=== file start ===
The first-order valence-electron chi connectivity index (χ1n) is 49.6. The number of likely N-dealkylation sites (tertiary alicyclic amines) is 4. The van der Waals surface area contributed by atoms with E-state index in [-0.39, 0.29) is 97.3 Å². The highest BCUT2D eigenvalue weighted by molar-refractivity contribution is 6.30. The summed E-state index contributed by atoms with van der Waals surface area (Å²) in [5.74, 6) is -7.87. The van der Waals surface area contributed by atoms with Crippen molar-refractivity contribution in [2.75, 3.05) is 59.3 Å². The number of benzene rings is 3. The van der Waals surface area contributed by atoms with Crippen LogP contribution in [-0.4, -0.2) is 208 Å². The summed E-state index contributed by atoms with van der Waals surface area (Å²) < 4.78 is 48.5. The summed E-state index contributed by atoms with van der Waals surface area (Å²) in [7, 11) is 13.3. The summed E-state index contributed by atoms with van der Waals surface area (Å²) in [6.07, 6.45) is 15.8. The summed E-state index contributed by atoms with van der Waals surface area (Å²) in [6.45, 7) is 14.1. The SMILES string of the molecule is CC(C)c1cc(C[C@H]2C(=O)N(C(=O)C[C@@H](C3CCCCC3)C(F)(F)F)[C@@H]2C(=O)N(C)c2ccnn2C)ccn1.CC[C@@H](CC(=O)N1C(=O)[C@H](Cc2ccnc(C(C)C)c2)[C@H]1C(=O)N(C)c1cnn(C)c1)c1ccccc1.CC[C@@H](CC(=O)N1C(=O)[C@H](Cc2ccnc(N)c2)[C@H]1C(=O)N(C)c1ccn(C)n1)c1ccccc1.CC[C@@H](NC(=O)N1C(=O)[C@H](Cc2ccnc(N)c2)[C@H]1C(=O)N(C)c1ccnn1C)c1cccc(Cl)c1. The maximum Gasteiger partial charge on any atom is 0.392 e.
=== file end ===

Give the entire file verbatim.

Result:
The first-order valence-electron chi connectivity index (χ1n) is 49.6. The number of likely N-dealkylation sites (tertiary alicyclic amines) is 4. The van der Waals surface area contributed by atoms with E-state index in [-0.39, 0.29) is 97.3 Å². The highest BCUT2D eigenvalue weighted by molar-refractivity contribution is 6.30. The summed E-state index contributed by atoms with van der Waals surface area (Å²) in [5.74, 6) is -7.87. The van der Waals surface area contributed by atoms with Crippen molar-refractivity contribution in [2.75, 3.05) is 59.3 Å². The number of benzene rings is 3. The van der Waals surface area contributed by atoms with Crippen LogP contribution in [-0.4, -0.2) is 208 Å². The summed E-state index contributed by atoms with van der Waals surface area (Å²) < 4.78 is 48.5. The summed E-state index contributed by atoms with van der Waals surface area (Å²) in [7, 11) is 13.3. The summed E-state index contributed by atoms with van der Waals surface area (Å²) in [6.07, 6.45) is 15.8. The summed E-state index contributed by atoms with van der Waals surface area (Å²) in [6.45, 7) is 14.1. The SMILES string of the molecule is CC(C)c1cc(C[C@H]2C(=O)N(C(=O)C[C@@H](C3CCCCC3)C(F)(F)F)[C@@H]2C(=O)N(C)c2ccnn2C)ccn1.CC[C@@H](CC(=O)N1C(=O)[C@H](Cc2ccnc(C(C)C)c2)[C@H]1C(=O)N(C)c1cnn(C)c1)c1ccccc1.CC[C@@H](CC(=O)N1C(=O)[C@H](Cc2ccnc(N)c2)[C@H]1C(=O)N(C)c1ccn(C)n1)c1ccccc1.CC[C@@H](NC(=O)N1C(=O)[C@H](Cc2ccnc(N)c2)[C@H]1C(=O)N(C)c1ccnn1C)c1cccc(Cl)c1. The maximum Gasteiger partial charge on any atom is 0.392 e.